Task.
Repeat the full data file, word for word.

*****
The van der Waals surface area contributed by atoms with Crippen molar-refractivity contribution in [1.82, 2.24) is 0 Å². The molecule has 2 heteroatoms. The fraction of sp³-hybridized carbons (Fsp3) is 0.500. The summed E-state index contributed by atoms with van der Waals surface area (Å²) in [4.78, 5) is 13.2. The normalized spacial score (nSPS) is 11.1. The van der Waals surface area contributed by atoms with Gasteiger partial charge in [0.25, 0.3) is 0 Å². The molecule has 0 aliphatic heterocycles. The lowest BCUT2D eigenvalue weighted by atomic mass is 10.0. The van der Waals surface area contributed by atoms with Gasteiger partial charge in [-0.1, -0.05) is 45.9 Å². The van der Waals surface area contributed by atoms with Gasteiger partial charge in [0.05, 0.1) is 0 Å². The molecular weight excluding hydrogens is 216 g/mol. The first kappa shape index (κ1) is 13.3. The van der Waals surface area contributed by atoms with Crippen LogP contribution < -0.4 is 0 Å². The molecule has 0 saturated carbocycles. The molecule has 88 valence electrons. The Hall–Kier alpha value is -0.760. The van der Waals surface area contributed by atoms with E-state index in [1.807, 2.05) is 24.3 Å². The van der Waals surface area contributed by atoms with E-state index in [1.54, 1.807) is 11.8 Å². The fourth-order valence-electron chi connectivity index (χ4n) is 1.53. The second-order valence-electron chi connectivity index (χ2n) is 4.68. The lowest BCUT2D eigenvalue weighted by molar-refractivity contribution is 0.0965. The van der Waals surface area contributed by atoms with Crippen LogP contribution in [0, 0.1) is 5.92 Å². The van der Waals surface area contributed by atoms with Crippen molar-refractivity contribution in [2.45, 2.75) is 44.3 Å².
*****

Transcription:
The van der Waals surface area contributed by atoms with Crippen molar-refractivity contribution in [1.82, 2.24) is 0 Å². The molecule has 2 heteroatoms. The fraction of sp³-hybridized carbons (Fsp3) is 0.500. The summed E-state index contributed by atoms with van der Waals surface area (Å²) in [4.78, 5) is 13.2. The normalized spacial score (nSPS) is 11.1. The van der Waals surface area contributed by atoms with Gasteiger partial charge in [0.25, 0.3) is 0 Å². The molecule has 0 aliphatic heterocycles. The lowest BCUT2D eigenvalue weighted by atomic mass is 10.0. The van der Waals surface area contributed by atoms with Gasteiger partial charge in [-0.1, -0.05) is 45.9 Å². The van der Waals surface area contributed by atoms with Gasteiger partial charge in [0.05, 0.1) is 0 Å². The molecular weight excluding hydrogens is 216 g/mol. The first kappa shape index (κ1) is 13.3. The van der Waals surface area contributed by atoms with Crippen LogP contribution < -0.4 is 0 Å². The molecule has 0 saturated carbocycles. The molecule has 88 valence electrons. The Hall–Kier alpha value is -0.760. The van der Waals surface area contributed by atoms with E-state index in [1.807, 2.05) is 24.3 Å². The van der Waals surface area contributed by atoms with E-state index in [1.54, 1.807) is 11.8 Å². The fourth-order valence-electron chi connectivity index (χ4n) is 1.53. The second-order valence-electron chi connectivity index (χ2n) is 4.68. The lowest BCUT2D eigenvalue weighted by molar-refractivity contribution is 0.0965. The van der Waals surface area contributed by atoms with Crippen LogP contribution in [0, 0.1) is 5.92 Å². The van der Waals surface area contributed by atoms with Crippen molar-refractivity contribution in [2.45, 2.75) is 44.3 Å².